The village of Lambourn lying within a fold on the Berkshire Downs has a long history.
The chalk downs around the village contain extensive evidence for prehistoric and Romano-British settlements, agricultural practices and burial activity, including the most extensive and impressive Bronze Age barrow cemetery in the area at Seven Barrows.
The settlement at Lambourn itself appears to have its origins in the Roman period. There have been several finds of artefacts and features of this period from within the area of the modern settlement, although the exact nature of this activity has yet to be established. The location at the head of the Lambourn valley by a good water supply was clearly an attractive one, and recent archaeological investigations close to the centre of the village have revealed evidence for at least 6 early Saxon buildings. These 'sunken-floored buildings' were of a type peculiar to this period and included evidence that one of the structures was dedicated to the production of cloth.
The settlement at Lambourn is mentioned in the wills of the Saxon Kings Alfred the Great (AD 888) and Aethelred (AD 991), giving a strong indication of royal ownership at this time. The location of the church in one corner of an oval enclosure, now demarcated by modern roads, suggest that this royal manor stood in this area. There are several references to Lambourn in Saxon charters and it is likely that the church was a Minster church prior to the Norman Conquest.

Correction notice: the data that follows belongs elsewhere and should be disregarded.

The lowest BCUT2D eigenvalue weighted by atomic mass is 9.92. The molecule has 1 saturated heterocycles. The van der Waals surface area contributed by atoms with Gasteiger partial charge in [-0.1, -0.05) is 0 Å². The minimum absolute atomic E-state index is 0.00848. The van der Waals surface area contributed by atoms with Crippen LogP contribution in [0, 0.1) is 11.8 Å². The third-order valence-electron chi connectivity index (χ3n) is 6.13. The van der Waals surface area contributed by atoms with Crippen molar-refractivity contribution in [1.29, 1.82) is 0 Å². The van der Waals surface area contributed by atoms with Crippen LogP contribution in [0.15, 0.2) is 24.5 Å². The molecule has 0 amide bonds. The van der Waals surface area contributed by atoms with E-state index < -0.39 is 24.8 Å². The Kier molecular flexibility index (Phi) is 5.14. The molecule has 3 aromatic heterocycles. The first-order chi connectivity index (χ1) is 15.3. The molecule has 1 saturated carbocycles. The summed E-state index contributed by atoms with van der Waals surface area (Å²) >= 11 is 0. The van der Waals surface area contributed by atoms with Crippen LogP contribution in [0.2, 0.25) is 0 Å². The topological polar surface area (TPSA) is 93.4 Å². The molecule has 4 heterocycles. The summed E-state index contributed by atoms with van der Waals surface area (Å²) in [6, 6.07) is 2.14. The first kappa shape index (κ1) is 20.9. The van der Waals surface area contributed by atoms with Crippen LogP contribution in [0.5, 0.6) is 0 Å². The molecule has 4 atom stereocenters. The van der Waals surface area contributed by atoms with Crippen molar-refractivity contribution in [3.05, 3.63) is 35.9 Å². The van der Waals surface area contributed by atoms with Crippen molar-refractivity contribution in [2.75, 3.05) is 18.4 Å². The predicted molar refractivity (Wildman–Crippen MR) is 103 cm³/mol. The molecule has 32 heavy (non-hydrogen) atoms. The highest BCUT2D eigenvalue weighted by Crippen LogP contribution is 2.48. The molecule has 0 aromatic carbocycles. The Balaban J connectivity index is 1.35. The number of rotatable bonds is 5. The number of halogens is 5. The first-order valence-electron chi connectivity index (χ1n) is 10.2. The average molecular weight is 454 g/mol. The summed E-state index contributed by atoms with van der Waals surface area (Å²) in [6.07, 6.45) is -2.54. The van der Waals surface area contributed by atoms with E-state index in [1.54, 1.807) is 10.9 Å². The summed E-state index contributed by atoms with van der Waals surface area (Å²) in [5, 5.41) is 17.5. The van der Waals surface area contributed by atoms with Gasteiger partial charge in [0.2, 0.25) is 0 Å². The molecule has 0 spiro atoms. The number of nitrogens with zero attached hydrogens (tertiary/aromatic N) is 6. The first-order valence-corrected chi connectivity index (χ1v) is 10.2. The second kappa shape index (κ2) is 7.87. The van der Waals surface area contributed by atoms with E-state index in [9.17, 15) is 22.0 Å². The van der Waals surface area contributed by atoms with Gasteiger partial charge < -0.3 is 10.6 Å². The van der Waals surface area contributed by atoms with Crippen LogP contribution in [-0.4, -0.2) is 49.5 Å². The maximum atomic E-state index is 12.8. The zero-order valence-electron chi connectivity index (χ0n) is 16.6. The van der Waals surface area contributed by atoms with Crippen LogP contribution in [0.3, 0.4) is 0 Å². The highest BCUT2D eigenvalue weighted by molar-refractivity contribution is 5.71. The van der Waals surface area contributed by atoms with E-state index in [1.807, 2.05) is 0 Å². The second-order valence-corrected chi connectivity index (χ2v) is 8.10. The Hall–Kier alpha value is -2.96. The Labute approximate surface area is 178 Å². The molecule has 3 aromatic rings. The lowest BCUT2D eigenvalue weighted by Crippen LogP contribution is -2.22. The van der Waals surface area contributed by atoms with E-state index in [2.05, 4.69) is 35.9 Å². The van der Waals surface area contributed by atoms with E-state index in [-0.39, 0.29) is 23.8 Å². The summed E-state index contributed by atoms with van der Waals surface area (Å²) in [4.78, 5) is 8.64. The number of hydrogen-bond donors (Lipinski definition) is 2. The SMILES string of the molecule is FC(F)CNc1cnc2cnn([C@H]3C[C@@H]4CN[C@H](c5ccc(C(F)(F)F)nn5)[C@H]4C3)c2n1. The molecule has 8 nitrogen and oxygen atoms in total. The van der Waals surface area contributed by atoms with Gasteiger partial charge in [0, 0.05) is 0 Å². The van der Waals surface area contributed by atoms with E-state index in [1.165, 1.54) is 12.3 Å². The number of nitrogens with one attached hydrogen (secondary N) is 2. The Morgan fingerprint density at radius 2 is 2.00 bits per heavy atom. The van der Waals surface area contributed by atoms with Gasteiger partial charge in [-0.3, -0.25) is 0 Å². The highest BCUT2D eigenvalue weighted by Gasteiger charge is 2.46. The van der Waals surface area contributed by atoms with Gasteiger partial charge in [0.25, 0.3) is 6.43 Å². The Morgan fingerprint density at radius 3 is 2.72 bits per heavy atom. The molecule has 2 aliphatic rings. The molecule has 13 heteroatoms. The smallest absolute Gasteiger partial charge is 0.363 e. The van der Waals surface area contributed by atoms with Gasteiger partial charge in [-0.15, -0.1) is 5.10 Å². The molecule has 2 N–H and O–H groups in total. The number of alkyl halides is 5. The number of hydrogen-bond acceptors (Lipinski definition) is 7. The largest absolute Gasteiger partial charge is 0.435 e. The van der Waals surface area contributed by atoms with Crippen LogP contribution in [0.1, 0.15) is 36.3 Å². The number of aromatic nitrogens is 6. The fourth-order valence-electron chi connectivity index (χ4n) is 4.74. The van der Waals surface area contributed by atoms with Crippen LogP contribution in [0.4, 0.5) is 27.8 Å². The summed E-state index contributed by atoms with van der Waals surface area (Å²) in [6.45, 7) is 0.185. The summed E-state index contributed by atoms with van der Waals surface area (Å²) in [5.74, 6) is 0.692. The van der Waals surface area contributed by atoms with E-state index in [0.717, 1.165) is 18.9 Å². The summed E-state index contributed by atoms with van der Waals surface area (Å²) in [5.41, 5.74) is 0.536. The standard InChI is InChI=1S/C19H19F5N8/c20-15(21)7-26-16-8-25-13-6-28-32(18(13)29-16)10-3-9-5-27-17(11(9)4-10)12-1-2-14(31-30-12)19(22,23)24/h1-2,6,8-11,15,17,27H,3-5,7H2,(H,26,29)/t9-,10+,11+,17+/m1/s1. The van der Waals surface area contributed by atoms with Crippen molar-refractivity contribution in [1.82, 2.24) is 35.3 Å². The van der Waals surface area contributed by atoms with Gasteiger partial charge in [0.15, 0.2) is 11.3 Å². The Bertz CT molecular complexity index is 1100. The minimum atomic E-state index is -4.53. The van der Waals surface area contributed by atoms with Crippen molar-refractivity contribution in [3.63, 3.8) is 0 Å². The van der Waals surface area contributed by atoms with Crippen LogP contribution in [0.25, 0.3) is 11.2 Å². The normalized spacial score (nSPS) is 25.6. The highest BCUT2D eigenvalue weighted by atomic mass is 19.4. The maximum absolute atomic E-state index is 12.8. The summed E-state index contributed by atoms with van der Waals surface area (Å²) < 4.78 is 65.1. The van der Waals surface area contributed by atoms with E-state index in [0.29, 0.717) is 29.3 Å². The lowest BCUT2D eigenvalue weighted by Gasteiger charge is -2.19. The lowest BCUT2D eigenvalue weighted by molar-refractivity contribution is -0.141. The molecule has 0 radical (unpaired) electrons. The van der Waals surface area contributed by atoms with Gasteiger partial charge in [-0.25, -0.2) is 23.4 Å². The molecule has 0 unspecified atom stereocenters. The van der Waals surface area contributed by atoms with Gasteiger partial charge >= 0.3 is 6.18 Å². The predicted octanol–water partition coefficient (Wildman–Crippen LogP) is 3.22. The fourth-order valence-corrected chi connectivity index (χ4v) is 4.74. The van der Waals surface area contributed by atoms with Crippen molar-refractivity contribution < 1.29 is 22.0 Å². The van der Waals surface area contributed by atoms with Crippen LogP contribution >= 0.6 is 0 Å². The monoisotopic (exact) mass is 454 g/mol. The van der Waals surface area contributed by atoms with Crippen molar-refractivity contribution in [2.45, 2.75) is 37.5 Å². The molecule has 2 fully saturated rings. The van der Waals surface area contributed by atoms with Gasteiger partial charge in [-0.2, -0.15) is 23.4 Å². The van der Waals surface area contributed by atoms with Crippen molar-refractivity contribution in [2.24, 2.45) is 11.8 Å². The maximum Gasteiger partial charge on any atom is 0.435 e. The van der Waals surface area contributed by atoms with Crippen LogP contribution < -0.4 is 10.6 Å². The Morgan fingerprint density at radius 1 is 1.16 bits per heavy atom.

The current church is the one of the finest and most complete large Norman churches in the district and might be another indication of the high status of the settlement at this time. A market place was laid out in front of the church, which is home to a surviving medieval market cross. Lambourn clearly prospered, as a new street appears to have been laid out in the medieval period to cater for a growing population. However, its fortunes went into decline in the later medieval period and it suffered a long period of stagnation.
In the 20th century Lambourn’s fortunes were revived when it became one of the largest horse racing training centres in the country. Today the extensive gallops are a key part of the character of the area.
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|Mon 19 Aug 2013 - Sun 1 Sep 2013||Scarecrow Competition for Festival Fortnight|